When my grandma remarried she moved into a big house on the side of a mountain. There was always rain and mist and too many people trying to get through the mountain road beside it. Someone else lived there before and they didn’t like what was new, and one morning the calligraphy initials on all my grandma’s good china changed letters, just like that. I took pictures, hardly believing even as I created proof. I kept thinking the new letters would vanish but my grandma just stared at me terrified as I used my camera. She let it remain in the display case the way it was as if it was still hers, as if she wasn’t allowed to care.
Years later I walked down the mountainside and got spooked by two big tents. They were black, appeared abandoned, and I didn’t know who put them there or why. I turned towards home and the rain became so hard it hurt like needles and then punches. I got to the front door and screamed for my parents, over and over, and finally the back of the car opened and they pulled me inside. When I regained sense I asked why they were out there, but by then we were rolling into the road. My mom turned the car around, back to the yard, and my dog was barking like he was insane. My parents jumped out to get him, and I jumped out too, thinking they were all insane but I could calm him down, it would be like it always was because I loved the dog and he loved me. Then he lunged at me with his eyes popping pink out of the sockets and I realized he was going to take my face off and like it.
I woke up with my mouth entirely dry, wondering who the little boy was who’d shared his story with me and wondering when he’d appear there in my bedroom, standing by my bed, maybe at the end from the darkest shadows. Maybe crawling up beside me, near my face from where I just couldn’t see. I realized even with so much of my life gone I’m still afraid of the dark and it doesn’t matter what my actual parents told me, I’m never going to grow out of that. People say “No, you’re afraid of what’s inside the dark” but I’m not convinced.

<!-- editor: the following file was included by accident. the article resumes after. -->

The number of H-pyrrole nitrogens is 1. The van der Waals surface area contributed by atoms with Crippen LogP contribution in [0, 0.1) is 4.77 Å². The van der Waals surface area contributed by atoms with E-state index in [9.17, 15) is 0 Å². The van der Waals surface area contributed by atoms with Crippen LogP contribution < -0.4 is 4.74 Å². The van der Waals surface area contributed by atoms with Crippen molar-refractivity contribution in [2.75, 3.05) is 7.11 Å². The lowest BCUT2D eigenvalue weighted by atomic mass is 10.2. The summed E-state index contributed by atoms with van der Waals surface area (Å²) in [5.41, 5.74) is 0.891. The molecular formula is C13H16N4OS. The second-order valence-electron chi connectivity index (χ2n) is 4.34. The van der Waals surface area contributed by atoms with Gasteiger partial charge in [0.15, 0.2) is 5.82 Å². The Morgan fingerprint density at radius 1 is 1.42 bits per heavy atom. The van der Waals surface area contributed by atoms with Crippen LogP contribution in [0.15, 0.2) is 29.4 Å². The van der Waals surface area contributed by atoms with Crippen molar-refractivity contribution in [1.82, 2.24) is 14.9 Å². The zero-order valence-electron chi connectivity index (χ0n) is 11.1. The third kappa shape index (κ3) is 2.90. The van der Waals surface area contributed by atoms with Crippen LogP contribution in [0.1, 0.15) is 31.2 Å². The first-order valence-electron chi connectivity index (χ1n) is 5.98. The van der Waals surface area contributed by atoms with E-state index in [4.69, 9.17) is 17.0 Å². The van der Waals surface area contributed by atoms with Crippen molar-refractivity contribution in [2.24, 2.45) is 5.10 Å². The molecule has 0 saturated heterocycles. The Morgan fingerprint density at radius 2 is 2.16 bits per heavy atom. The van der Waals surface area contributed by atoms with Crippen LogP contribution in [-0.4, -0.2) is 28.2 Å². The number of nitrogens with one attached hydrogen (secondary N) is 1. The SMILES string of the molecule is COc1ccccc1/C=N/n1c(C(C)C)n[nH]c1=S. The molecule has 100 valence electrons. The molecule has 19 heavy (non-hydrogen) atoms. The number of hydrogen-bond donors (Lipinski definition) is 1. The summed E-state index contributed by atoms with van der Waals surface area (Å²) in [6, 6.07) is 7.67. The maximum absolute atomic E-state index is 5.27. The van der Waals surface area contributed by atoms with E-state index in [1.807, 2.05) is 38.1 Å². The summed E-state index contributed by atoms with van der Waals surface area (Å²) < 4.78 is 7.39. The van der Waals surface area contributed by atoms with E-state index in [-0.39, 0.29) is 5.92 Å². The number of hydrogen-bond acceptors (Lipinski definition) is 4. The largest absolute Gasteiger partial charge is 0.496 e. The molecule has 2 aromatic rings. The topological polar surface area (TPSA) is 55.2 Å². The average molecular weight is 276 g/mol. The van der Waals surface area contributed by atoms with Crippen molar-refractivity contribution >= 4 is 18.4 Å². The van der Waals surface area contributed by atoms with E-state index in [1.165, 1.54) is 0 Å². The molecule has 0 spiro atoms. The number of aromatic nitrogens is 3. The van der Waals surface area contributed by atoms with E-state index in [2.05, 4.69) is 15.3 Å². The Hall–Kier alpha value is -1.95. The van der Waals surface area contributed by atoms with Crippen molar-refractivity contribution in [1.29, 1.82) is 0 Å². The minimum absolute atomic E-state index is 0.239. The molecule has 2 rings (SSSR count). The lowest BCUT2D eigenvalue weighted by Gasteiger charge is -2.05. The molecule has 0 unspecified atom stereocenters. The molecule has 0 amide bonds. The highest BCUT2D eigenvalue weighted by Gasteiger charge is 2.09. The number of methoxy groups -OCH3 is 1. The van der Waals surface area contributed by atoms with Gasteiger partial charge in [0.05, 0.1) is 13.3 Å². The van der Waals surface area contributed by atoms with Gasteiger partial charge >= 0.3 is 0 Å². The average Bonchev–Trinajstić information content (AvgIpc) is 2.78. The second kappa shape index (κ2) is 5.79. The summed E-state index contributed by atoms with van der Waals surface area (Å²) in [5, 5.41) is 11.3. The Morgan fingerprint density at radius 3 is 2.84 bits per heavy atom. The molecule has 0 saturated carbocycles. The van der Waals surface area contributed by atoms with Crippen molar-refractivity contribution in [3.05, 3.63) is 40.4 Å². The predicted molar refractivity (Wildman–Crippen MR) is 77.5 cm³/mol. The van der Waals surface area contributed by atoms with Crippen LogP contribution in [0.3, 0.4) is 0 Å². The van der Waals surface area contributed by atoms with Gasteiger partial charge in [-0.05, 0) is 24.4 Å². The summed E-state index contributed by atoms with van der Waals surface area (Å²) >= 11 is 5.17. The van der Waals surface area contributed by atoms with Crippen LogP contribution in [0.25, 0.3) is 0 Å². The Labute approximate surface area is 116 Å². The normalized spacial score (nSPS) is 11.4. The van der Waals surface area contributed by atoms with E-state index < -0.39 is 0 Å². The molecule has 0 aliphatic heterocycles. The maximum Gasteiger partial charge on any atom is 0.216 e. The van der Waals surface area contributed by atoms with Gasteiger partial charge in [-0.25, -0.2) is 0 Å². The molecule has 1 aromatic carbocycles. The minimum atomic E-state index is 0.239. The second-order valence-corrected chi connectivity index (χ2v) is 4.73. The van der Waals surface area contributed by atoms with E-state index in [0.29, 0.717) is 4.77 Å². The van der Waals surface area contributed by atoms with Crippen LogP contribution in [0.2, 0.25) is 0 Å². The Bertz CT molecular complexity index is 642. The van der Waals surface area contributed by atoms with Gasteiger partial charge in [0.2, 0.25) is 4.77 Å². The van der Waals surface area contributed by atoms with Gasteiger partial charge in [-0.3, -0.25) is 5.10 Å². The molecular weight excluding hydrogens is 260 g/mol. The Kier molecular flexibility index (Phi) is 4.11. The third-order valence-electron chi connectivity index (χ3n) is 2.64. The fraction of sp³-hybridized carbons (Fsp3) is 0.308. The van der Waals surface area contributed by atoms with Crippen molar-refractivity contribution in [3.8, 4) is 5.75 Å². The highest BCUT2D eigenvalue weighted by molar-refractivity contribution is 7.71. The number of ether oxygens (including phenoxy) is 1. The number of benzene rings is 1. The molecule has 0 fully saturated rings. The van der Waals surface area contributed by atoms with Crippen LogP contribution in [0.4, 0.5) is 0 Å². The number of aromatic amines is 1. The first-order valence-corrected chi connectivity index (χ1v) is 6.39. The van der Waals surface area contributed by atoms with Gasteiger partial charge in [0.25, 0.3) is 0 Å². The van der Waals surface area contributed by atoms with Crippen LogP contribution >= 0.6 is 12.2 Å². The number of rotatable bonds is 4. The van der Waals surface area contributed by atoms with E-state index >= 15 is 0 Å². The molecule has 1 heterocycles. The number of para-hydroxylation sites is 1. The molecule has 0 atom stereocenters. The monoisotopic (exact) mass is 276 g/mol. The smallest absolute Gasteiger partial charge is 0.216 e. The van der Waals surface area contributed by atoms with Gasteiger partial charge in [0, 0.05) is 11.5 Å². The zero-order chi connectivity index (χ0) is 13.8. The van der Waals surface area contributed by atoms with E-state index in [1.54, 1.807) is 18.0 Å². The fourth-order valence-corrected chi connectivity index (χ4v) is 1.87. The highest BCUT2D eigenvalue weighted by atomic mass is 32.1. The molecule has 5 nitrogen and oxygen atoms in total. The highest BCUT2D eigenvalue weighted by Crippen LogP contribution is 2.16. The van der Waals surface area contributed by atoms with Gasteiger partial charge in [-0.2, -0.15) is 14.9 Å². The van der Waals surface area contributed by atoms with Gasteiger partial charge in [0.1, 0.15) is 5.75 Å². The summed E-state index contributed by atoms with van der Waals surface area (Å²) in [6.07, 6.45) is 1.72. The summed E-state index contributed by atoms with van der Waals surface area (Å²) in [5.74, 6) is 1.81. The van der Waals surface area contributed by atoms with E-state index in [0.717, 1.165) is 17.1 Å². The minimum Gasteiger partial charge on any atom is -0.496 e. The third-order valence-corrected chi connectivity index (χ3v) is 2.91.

No point trying to sleep again, I got up and wrote this, a 4am nightmare, while looking over my shoulder now and then, waiting for the shape I can just see back through my dark bedroom door to resolve itself into something. Or to move closer without any resolution at all. And as my eyes get more and more adjusted to the light I can see less and less, but I know it’s all still there.
I kept a dream diary for a while because I learned the more you write about your dreams the better you remember them. I’m not tempted to keep one anymore. The line between imagination and memory is blurred enough as it is.
April Fools makes me nervous, but I wanted to celebrate so I looked for foolish facts to find something worth sharing. I found Tetraphobia, the fear of the number 4.
In Mandarin, Cantonese, Japanese, Korean, Vietnamese, and several other languages the pronunciation of the word for 4 is similar to the pronunciation of the word for death. This has developed an aversion to 4 so profound in East and Southeast Asia it should not be mentioned at festivals or near ill relatives. Numbers that contain 4 like 14, 40, etc are also avoided. Telephone numbers, license plates, addresses, they all omit this threatening number.
What fascinates me isn’t the extent of the aversion but how it developed in the first place. We know the words are similar, but that isn’t a full answer because these languages didn’t arrive from nowhere. They developed over time, and the same people who used this sound to express 4 were using something nearly identical to express death. Why did this happen? How quickly?